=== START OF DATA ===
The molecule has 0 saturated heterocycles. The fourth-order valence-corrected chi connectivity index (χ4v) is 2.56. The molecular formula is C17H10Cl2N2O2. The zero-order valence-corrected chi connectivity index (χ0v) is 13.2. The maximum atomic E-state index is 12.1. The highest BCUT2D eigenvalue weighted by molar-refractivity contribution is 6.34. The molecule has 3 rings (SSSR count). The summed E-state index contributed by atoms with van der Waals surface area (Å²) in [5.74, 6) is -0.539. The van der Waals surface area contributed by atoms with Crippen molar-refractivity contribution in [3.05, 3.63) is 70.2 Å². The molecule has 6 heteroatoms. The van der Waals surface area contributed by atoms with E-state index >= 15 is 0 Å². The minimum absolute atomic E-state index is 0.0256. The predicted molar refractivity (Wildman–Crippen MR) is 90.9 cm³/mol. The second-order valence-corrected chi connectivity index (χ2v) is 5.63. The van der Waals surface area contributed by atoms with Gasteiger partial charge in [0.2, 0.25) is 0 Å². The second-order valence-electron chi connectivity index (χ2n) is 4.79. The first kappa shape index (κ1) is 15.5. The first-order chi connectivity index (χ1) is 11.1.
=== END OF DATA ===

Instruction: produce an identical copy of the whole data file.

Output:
The molecule has 0 saturated heterocycles. The fourth-order valence-corrected chi connectivity index (χ4v) is 2.56. The molecular formula is C17H10Cl2N2O2. The zero-order valence-corrected chi connectivity index (χ0v) is 13.2. The maximum atomic E-state index is 12.1. The highest BCUT2D eigenvalue weighted by molar-refractivity contribution is 6.34. The molecule has 3 rings (SSSR count). The summed E-state index contributed by atoms with van der Waals surface area (Å²) in [5.74, 6) is -0.539. The van der Waals surface area contributed by atoms with Crippen molar-refractivity contribution in [3.05, 3.63) is 70.2 Å². The molecule has 6 heteroatoms. The van der Waals surface area contributed by atoms with E-state index >= 15 is 0 Å². The minimum absolute atomic E-state index is 0.0256. The predicted molar refractivity (Wildman–Crippen MR) is 90.9 cm³/mol. The second-order valence-corrected chi connectivity index (χ2v) is 5.63. The van der Waals surface area contributed by atoms with Gasteiger partial charge in [0.2, 0.25) is 0 Å². The second-order valence-electron chi connectivity index (χ2n) is 4.79. The first kappa shape index (κ1) is 15.5. The first-order chi connectivity index (χ1) is 11.1.